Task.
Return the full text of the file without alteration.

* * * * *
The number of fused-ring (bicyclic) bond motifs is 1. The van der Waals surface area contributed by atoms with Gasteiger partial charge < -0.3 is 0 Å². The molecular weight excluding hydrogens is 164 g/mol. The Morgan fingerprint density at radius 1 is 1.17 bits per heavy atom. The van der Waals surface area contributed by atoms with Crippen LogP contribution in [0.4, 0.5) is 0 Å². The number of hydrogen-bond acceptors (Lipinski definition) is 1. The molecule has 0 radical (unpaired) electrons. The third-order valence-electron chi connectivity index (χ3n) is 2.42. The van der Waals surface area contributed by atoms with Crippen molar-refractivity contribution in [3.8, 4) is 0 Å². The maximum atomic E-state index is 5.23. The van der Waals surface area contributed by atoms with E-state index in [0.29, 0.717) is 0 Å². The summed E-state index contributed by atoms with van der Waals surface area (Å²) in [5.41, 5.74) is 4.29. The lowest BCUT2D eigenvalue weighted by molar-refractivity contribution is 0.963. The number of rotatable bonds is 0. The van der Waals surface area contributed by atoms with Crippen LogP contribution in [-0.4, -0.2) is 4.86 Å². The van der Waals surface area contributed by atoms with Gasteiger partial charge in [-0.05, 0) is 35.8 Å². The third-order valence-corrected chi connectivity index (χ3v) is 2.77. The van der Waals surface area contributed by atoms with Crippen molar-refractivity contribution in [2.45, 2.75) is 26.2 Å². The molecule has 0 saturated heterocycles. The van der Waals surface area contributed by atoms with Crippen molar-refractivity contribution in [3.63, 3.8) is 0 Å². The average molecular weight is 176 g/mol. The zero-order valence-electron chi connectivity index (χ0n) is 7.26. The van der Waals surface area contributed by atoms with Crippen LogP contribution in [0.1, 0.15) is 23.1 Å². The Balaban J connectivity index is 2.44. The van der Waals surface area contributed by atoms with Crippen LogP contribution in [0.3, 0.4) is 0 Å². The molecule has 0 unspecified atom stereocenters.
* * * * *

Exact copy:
The number of fused-ring (bicyclic) bond motifs is 1. The van der Waals surface area contributed by atoms with Gasteiger partial charge < -0.3 is 0 Å². The molecular weight excluding hydrogens is 164 g/mol. The Morgan fingerprint density at radius 1 is 1.17 bits per heavy atom. The van der Waals surface area contributed by atoms with Crippen LogP contribution in [0.4, 0.5) is 0 Å². The number of hydrogen-bond acceptors (Lipinski definition) is 1. The molecule has 0 radical (unpaired) electrons. The third-order valence-electron chi connectivity index (χ3n) is 2.42. The van der Waals surface area contributed by atoms with Crippen molar-refractivity contribution in [3.8, 4) is 0 Å². The maximum atomic E-state index is 5.23. The van der Waals surface area contributed by atoms with E-state index in [0.29, 0.717) is 0 Å². The summed E-state index contributed by atoms with van der Waals surface area (Å²) in [5.41, 5.74) is 4.29. The lowest BCUT2D eigenvalue weighted by molar-refractivity contribution is 0.963. The number of rotatable bonds is 0. The van der Waals surface area contributed by atoms with Crippen LogP contribution in [-0.4, -0.2) is 4.86 Å². The van der Waals surface area contributed by atoms with Gasteiger partial charge in [-0.05, 0) is 35.8 Å². The third-order valence-corrected chi connectivity index (χ3v) is 2.77. The van der Waals surface area contributed by atoms with Crippen molar-refractivity contribution in [2.45, 2.75) is 26.2 Å². The molecule has 0 saturated heterocycles. The van der Waals surface area contributed by atoms with Crippen molar-refractivity contribution in [3.63, 3.8) is 0 Å². The average molecular weight is 176 g/mol. The zero-order valence-electron chi connectivity index (χ0n) is 7.26. The van der Waals surface area contributed by atoms with Crippen LogP contribution in [0.1, 0.15) is 23.1 Å². The Balaban J connectivity index is 2.44. The van der Waals surface area contributed by atoms with Crippen LogP contribution in [0.3, 0.4) is 0 Å². The molecule has 0 unspecified atom stereocenters.